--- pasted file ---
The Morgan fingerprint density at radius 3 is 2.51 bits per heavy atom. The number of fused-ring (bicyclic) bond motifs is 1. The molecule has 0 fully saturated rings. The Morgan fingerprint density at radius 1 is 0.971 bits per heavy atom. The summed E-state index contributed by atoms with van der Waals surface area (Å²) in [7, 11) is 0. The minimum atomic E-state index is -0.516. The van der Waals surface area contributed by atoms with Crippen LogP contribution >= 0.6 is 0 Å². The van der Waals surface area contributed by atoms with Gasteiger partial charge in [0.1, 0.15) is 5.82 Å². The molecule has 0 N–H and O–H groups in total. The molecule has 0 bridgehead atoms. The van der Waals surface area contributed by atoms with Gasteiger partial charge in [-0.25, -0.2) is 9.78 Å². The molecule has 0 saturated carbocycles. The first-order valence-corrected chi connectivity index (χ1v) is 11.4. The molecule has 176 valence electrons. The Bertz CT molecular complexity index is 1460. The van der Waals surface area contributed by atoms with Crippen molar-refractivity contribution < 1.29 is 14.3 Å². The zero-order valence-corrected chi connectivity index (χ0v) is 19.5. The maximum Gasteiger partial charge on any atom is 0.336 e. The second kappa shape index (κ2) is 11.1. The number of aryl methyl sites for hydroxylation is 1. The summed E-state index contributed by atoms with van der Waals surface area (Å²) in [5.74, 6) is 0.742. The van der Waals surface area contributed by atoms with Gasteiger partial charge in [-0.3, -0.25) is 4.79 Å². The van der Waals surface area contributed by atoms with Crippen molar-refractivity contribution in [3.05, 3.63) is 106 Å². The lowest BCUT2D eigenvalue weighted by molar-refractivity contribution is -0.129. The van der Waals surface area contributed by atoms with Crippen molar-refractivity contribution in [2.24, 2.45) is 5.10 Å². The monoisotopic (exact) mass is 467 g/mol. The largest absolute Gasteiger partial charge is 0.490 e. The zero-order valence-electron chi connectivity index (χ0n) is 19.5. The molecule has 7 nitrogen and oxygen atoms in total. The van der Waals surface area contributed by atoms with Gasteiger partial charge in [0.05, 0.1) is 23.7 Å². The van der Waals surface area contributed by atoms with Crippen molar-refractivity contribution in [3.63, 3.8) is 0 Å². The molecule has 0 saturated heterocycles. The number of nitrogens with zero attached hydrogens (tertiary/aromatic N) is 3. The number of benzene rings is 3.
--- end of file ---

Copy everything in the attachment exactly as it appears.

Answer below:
The Morgan fingerprint density at radius 3 is 2.51 bits per heavy atom. The number of fused-ring (bicyclic) bond motifs is 1. The molecule has 0 fully saturated rings. The Morgan fingerprint density at radius 1 is 0.971 bits per heavy atom. The summed E-state index contributed by atoms with van der Waals surface area (Å²) in [7, 11) is 0. The minimum atomic E-state index is -0.516. The van der Waals surface area contributed by atoms with Crippen LogP contribution >= 0.6 is 0 Å². The van der Waals surface area contributed by atoms with Gasteiger partial charge in [0.1, 0.15) is 5.82 Å². The molecule has 0 N–H and O–H groups in total. The molecule has 0 bridgehead atoms. The van der Waals surface area contributed by atoms with Gasteiger partial charge in [-0.25, -0.2) is 9.78 Å². The molecule has 0 saturated carbocycles. The first-order valence-corrected chi connectivity index (χ1v) is 11.4. The molecule has 176 valence electrons. The Bertz CT molecular complexity index is 1460. The van der Waals surface area contributed by atoms with Crippen molar-refractivity contribution < 1.29 is 14.3 Å². The zero-order valence-corrected chi connectivity index (χ0v) is 19.5. The maximum Gasteiger partial charge on any atom is 0.336 e. The second kappa shape index (κ2) is 11.1. The number of aryl methyl sites for hydroxylation is 1. The summed E-state index contributed by atoms with van der Waals surface area (Å²) in [5.74, 6) is 0.742. The van der Waals surface area contributed by atoms with Gasteiger partial charge in [-0.3, -0.25) is 4.79 Å². The van der Waals surface area contributed by atoms with Crippen molar-refractivity contribution in [3.05, 3.63) is 106 Å². The lowest BCUT2D eigenvalue weighted by molar-refractivity contribution is -0.129. The van der Waals surface area contributed by atoms with Crippen molar-refractivity contribution in [2.24, 2.45) is 5.10 Å². The monoisotopic (exact) mass is 467 g/mol. The largest absolute Gasteiger partial charge is 0.490 e. The zero-order valence-electron chi connectivity index (χ0n) is 19.5. The molecule has 7 nitrogen and oxygen atoms in total. The van der Waals surface area contributed by atoms with Gasteiger partial charge in [0.05, 0.1) is 23.7 Å². The van der Waals surface area contributed by atoms with Crippen molar-refractivity contribution in [3.63, 3.8) is 0 Å². The molecule has 0 saturated heterocycles. The number of nitrogens with zero attached hydrogens (tertiary/aromatic N) is 3. The number of benzene rings is 3.